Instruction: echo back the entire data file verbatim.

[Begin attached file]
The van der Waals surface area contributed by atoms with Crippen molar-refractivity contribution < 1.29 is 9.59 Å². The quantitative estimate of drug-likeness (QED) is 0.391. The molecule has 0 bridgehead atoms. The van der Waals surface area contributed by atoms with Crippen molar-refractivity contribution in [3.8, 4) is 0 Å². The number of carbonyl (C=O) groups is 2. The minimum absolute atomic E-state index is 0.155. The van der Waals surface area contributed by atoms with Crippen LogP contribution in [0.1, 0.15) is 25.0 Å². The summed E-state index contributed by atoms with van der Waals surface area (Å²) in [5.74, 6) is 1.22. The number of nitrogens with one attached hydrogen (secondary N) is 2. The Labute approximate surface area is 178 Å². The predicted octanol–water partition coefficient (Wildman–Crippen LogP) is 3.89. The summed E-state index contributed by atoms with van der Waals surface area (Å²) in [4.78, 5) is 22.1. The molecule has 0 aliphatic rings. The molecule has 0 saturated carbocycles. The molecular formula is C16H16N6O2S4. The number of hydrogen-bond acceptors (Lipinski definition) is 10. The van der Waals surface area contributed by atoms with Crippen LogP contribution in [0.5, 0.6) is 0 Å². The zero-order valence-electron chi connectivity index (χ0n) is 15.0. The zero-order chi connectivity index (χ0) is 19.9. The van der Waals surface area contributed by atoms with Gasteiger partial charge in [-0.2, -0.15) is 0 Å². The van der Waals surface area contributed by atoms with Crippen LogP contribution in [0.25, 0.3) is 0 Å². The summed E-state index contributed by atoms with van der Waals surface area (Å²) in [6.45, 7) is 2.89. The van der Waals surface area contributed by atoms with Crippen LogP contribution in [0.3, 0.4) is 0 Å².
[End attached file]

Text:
The van der Waals surface area contributed by atoms with Crippen molar-refractivity contribution < 1.29 is 9.59 Å². The quantitative estimate of drug-likeness (QED) is 0.391. The molecule has 0 bridgehead atoms. The van der Waals surface area contributed by atoms with Crippen molar-refractivity contribution in [3.8, 4) is 0 Å². The number of carbonyl (C=O) groups is 2. The minimum absolute atomic E-state index is 0.155. The van der Waals surface area contributed by atoms with Crippen LogP contribution in [0.1, 0.15) is 25.0 Å². The summed E-state index contributed by atoms with van der Waals surface area (Å²) in [5.74, 6) is 1.22. The number of nitrogens with one attached hydrogen (secondary N) is 2. The Labute approximate surface area is 178 Å². The predicted octanol–water partition coefficient (Wildman–Crippen LogP) is 3.89. The summed E-state index contributed by atoms with van der Waals surface area (Å²) in [4.78, 5) is 22.1. The molecule has 0 aliphatic rings. The molecule has 0 saturated carbocycles. The molecular formula is C16H16N6O2S4. The number of hydrogen-bond acceptors (Lipinski definition) is 10. The van der Waals surface area contributed by atoms with Crippen LogP contribution in [0.5, 0.6) is 0 Å². The zero-order valence-electron chi connectivity index (χ0n) is 15.0. The zero-order chi connectivity index (χ0) is 19.9. The van der Waals surface area contributed by atoms with Gasteiger partial charge in [-0.2, -0.15) is 0 Å². The van der Waals surface area contributed by atoms with Crippen LogP contribution in [0.25, 0.3) is 0 Å². The summed E-state index contributed by atoms with van der Waals surface area (Å²) in [6.45, 7) is 2.89. The van der Waals surface area contributed by atoms with Crippen LogP contribution in [0.3, 0.4) is 0 Å².